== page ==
Look into debt settlement
For-profit debt settlement companies work to negotiate lump-sum settlements with creditors.
“Debt settlement companies ask you to stop making payments to your card issuer and instead require you to make monthly payments to your debt settlement company to build your account,” Sterling said. “Once your account grows large enough, the debt settlement company will contact your card issuer and make an offer to settle for less than you owe. If the issuer accepts the offer, the debt settlement company pays your creditor and keeps a percentage of the money you’ve paid them.”
This is often a last resort, and if you go through with this option it will lower your credit score.
5 steps to negotiate credit card debt
Negotiating your debt involves a manageable process, and Sterling recommends this sequential approach:
1. Find out how much you owe
Before starting negotiations, check a recent statement or contact your issuer to determine your balance due and interest rate.
2. Make a plan
Decide if a lump-sum settlement, workout arrangement or forbearance makes the most sense for your circumstances. Do you want to handle the negotiations yourself or rely on a professional? Review your current financial situation and risks involved.
3. Contact your credit card issuer
If you’ve decided to handle negotiations on your own, call your creditor and ask to speak with the debt settlement department. Explain your situation and make an offer. Prepare a script beforehand so you know exactly how to make your request. Be honest, clear and polite. If you are unable to negotiate, be prepared to ask to speak with a supervisor or to call back.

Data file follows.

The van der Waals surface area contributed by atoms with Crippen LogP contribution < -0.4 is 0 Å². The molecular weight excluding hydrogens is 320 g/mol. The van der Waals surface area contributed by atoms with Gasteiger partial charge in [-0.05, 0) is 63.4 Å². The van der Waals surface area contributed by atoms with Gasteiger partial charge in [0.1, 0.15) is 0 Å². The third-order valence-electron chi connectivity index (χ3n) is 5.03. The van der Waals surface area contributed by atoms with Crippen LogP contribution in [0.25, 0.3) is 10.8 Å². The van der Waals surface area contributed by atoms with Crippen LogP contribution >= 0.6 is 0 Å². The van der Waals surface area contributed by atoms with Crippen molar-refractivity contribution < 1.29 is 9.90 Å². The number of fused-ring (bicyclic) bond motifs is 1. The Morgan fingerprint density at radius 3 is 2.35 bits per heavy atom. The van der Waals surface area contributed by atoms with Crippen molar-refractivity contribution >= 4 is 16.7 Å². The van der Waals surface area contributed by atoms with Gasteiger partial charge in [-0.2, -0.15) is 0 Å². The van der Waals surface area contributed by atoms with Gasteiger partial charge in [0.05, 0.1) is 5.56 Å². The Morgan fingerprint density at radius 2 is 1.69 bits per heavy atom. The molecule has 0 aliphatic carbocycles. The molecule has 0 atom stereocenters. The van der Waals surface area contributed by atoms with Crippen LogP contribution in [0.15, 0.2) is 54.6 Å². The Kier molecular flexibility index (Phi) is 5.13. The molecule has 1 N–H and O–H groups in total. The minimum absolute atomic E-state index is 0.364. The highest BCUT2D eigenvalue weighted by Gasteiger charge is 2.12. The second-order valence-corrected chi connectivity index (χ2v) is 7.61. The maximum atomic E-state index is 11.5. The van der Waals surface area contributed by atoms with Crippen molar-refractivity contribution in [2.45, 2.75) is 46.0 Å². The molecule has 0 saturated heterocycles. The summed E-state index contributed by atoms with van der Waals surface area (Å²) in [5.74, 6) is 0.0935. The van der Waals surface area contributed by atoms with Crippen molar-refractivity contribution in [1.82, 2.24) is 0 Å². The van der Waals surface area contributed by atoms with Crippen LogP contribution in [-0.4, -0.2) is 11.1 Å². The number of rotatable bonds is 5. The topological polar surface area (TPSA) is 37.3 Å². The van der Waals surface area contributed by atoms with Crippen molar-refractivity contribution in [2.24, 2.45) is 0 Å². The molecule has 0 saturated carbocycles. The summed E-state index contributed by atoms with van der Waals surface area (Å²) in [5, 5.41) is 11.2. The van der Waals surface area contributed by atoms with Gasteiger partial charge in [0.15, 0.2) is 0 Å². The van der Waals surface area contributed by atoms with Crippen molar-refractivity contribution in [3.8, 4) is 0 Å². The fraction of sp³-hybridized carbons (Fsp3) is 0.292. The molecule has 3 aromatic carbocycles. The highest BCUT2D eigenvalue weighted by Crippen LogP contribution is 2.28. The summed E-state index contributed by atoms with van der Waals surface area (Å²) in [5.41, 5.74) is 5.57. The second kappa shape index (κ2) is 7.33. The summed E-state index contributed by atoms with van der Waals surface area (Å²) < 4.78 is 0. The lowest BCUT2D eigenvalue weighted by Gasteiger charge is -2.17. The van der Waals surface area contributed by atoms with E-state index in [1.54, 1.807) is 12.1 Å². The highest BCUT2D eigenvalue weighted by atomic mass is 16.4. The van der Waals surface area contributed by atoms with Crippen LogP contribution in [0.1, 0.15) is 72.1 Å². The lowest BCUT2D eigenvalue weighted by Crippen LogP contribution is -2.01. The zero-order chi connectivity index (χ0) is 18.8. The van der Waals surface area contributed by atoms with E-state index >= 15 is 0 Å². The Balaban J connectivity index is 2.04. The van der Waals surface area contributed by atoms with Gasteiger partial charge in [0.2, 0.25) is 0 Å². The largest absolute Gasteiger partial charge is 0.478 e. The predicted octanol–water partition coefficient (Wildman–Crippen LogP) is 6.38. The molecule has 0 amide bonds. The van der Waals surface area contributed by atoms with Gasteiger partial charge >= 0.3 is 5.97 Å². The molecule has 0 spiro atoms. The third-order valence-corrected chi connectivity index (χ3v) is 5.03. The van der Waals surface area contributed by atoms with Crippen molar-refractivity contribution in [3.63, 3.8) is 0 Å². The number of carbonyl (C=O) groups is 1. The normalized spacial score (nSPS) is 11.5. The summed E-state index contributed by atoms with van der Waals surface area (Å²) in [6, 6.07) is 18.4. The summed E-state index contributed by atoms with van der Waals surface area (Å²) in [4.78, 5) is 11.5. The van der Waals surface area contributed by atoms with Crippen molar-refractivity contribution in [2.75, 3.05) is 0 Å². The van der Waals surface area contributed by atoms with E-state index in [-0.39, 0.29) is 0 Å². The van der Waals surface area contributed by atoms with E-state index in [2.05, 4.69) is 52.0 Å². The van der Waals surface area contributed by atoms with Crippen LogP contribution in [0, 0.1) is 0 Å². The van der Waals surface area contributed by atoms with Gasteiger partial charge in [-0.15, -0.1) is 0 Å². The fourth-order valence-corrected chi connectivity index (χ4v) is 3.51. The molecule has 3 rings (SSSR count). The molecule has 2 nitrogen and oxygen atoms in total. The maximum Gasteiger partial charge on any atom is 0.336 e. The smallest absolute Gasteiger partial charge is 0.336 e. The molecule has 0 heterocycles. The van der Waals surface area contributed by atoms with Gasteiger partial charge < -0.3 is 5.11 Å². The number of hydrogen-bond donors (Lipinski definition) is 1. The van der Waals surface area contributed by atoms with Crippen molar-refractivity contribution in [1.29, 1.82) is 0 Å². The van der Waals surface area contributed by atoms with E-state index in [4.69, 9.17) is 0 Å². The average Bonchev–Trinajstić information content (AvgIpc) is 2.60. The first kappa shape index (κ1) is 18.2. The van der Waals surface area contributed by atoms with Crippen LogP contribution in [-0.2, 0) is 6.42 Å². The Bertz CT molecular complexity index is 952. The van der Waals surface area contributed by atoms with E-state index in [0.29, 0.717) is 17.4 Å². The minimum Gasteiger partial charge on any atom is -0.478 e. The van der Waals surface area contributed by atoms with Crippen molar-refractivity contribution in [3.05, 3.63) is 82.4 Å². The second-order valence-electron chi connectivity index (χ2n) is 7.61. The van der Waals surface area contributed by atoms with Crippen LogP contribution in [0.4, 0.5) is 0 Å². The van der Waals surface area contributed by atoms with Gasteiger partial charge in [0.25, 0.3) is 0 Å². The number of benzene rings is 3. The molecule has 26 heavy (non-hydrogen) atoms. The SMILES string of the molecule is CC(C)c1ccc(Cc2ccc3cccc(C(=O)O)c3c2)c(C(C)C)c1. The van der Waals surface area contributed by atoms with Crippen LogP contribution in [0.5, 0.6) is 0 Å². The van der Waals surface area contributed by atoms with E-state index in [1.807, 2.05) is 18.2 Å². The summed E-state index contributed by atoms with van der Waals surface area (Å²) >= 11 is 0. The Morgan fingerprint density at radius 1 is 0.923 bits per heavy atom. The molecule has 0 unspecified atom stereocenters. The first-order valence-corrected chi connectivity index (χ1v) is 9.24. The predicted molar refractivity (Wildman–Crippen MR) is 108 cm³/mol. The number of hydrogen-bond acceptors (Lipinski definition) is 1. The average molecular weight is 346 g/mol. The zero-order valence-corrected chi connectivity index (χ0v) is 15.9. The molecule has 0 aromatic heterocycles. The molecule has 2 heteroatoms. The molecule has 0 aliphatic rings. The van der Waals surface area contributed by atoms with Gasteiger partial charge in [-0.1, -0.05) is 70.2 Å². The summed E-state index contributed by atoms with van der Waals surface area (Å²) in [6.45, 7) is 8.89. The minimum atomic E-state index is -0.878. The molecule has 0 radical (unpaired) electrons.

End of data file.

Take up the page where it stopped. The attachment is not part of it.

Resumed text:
4. Take detailed notes
Document the dates and times of your conversations and keep as a reference full names and titles of anyone you spoke with.
5. Get the terms in writing
If you successfully negotiate your debt, get everything in writing. Make sure you understand and agree with the new terms.
How to stay out of credit card debt
It should be a goal for all consumers to stay out of debt, according to Sullivan. Although this advice seems obvious, it helps to adopt good credit card habits. Sean Fox, president and revenue officer of Freedom Debt Relief, explains how consumers can stay out of debt:
- Keep a budget. Budgeting may not sound exciting, but it is one of the ways to avoid credit card debt. Fox recommends using an app, paper and pencil, or a spreadsheet to keep a budget. “Identify short and long-term goals, which could range from buying a new TV to taking a vacation to retiring at a certain age. Then budget around and for those goals, being prepared to modify,” said Fox.
- If you use a credit card, minimize its use. Pay attention to how much of the available credit limit you access. Keeping your balances low will help your credit score and prevent you from getting in over your head. Fox recommends using only one credit card.
- Never carry a credit card balance. Develop an understanding that a credit card is not a license to spend but rather a convenient way to purchase an item. Fox adds, “Not carrying a balance often means learning the difference between wants and needs.”
- Set up an emergency fund. “It will help you avoid reaching for the credit card when an unexpected expense comes up – such as a car repair, doctor’s bill or other. Start small and gradually work to have enough in the fund to cover at least six to nine months of basic expenses,” said Fox.
- Save windfalls. If and when you receive extra cash (i.e., tax refund, bonus, commission, gift or even yard sale proceeds), save that money. If you stash the “extra” – in addition to the regular predetermined amount – you’ll see your savings soar and credit card bills plummet.
- Maintain adequate insurance. Home, auto, health, disability and life insurance can help avoid major credit card debt.
Successful negotiation of credit card debt is possible if you understand the process and your best options.